This time around, the US did not keep a neutral policy. The attack on Pearl Harbor in 1941, led to an explosive reaction of dropping nuclear bombs on Japan, Hiroshima, and Nagasaki. This changed the world’s view on nuclear bombs and created future restrictions so they may never be used again. The American nation was among the top weapons and war equipment manufacturers. The Americans actively took part in major battles, including the D-Day invasion of Normandy and the Pacific island-hopping campaign. The U.S. also played a key role in the Manhattan Project, developing the atomic bomb. The war effort not only helped pull the nation out of the Great Depression but also reshaped its global role. Moreover, the end of the war led to the United Nations.
The Civil Rights Movement (1950s-1960s)
The civil war though had freed the African Americans, had not given them equal rights or social opportunities. Now they experienced a different kind of threat, which although most people may not agree. But I believe it was on similar lines to South Africa’s ’The Apartheid’. The black community was paid less, could not use the same washroom, wasn’t allowed in many establishments, and the law also did not favor them. Racial slurs and bullying were also common in society. Important movements like the Montgomery Bus Boycott, the March on Washington for Jobs and Freedom, and the passage of the Civil Rights Act of 1964 and the Voting Rights Act of 1965 are what majorly contributed to change. Leaders like Martin Luther King Jr helped the people raise their voices and got institutions to accept and protect Black-American rights.
The Moon Landing (1969)
During the Cold War era phase, the Soviet Union had plans to put a man on the moon. They had previously beaten the US by putting the first satellite in space called Sputnik in 1957. The US replied by forming NASA and the Apollo program. When the Russians planned on sending a man to the moon, the US did the same. Now it was all about who would do it first, this meant more to both countries than technological advancements. It meant being recognized as a superpower and having more world influence. Though today Russia and America share the space station.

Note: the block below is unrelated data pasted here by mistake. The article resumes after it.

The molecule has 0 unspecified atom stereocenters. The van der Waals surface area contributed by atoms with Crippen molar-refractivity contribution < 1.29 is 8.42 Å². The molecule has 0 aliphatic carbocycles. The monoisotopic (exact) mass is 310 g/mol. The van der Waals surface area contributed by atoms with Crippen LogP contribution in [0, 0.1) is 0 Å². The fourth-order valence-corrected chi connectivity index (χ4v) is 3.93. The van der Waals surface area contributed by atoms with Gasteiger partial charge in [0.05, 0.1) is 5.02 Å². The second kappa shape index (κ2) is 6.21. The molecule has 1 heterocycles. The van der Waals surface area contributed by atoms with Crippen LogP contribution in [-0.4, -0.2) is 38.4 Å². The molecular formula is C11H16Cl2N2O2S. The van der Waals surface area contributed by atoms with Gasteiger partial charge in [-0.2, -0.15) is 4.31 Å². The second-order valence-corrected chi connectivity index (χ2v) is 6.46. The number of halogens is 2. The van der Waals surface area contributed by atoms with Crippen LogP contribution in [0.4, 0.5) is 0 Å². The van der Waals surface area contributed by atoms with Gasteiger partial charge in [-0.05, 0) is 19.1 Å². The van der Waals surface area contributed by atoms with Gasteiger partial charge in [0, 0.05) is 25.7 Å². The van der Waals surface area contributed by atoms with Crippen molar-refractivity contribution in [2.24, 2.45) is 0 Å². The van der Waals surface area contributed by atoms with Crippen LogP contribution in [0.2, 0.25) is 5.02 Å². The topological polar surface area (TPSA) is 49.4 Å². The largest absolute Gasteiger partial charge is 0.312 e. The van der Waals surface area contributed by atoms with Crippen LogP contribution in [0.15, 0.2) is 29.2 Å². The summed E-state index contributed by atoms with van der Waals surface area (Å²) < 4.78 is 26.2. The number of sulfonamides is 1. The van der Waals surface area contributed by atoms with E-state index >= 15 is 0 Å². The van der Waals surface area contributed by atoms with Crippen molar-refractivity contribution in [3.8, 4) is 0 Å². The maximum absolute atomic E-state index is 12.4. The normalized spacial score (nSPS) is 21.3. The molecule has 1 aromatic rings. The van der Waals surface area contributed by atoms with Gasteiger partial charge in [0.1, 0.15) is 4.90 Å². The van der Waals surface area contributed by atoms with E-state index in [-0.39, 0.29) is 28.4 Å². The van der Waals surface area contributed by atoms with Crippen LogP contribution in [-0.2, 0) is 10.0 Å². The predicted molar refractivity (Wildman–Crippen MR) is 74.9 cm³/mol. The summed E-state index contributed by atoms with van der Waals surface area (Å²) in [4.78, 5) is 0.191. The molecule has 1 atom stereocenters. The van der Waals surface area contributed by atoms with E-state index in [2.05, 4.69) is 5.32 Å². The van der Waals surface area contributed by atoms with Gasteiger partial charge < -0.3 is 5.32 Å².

During the era of John F Kennedy, Buzz Aldrin and Neil Armstrong on July 20, 1969, were the first men on the moon. Upon laying his feet on the ground Neil famously said “That’s one small step for a man, one giant leap for a human.” The mission brought back valuable scientific data, expanded our understanding of space, and marked a significant chapter in human history.
9/11 and The War On Terrorism (2001-Present)
There are many mixed accounts of the event. Some say it was planned to justify the aftermath of what the US wanted. Nonetheless, it changed America’s foreign policy and it changed the lives of all Americans. 9/11, can be attributed to the spread of islamophobia, a religion consisting of more than 2 billion people on earth. The government has told people that the September 11 terrorist attacks were carefully planned and coordinated events. Moreover, these jihadists were on American soil when they planned this. The attack on the World Trade Center buildings killed nearly 3,000 people. United States foreign policy has never been the same again and it caused a massive change in society. Especially on their views about Islam and Muslims in general.